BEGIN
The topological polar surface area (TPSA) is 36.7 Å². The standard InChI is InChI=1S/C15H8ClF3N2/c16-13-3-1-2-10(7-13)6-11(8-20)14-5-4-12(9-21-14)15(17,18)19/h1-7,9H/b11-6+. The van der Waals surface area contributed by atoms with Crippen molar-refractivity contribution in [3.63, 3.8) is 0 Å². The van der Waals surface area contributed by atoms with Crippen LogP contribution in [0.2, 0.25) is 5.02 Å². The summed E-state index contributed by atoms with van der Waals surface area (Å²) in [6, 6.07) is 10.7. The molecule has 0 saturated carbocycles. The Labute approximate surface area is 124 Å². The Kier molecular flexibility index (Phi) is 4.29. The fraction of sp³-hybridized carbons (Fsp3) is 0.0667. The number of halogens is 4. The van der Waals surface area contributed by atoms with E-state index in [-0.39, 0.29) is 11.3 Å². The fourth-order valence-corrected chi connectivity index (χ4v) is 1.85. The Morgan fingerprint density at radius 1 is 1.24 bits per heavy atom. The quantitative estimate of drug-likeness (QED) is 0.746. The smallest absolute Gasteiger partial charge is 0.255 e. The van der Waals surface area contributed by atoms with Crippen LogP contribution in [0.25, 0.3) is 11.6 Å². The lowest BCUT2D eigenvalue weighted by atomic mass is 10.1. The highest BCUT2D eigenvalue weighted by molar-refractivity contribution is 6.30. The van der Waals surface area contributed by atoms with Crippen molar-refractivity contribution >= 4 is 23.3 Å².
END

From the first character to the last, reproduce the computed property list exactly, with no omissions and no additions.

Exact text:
The topological polar surface area (TPSA) is 36.7 Å². The standard InChI is InChI=1S/C15H8ClF3N2/c16-13-3-1-2-10(7-13)6-11(8-20)14-5-4-12(9-21-14)15(17,18)19/h1-7,9H/b11-6+. The van der Waals surface area contributed by atoms with Crippen molar-refractivity contribution in [3.63, 3.8) is 0 Å². The van der Waals surface area contributed by atoms with Crippen LogP contribution in [0.2, 0.25) is 5.02 Å². The summed E-state index contributed by atoms with van der Waals surface area (Å²) in [6, 6.07) is 10.7. The molecule has 0 saturated carbocycles. The Labute approximate surface area is 124 Å². The Kier molecular flexibility index (Phi) is 4.29. The fraction of sp³-hybridized carbons (Fsp3) is 0.0667. The number of halogens is 4. The van der Waals surface area contributed by atoms with E-state index in [-0.39, 0.29) is 11.3 Å². The fourth-order valence-corrected chi connectivity index (χ4v) is 1.85. The Morgan fingerprint density at radius 1 is 1.24 bits per heavy atom. The quantitative estimate of drug-likeness (QED) is 0.746. The smallest absolute Gasteiger partial charge is 0.255 e. The van der Waals surface area contributed by atoms with Crippen LogP contribution in [0.25, 0.3) is 11.6 Å². The lowest BCUT2D eigenvalue weighted by atomic mass is 10.1. The highest BCUT2D eigenvalue weighted by molar-refractivity contribution is 6.30. The van der Waals surface area contributed by atoms with Crippen molar-refractivity contribution >= 4 is 23.3 Å².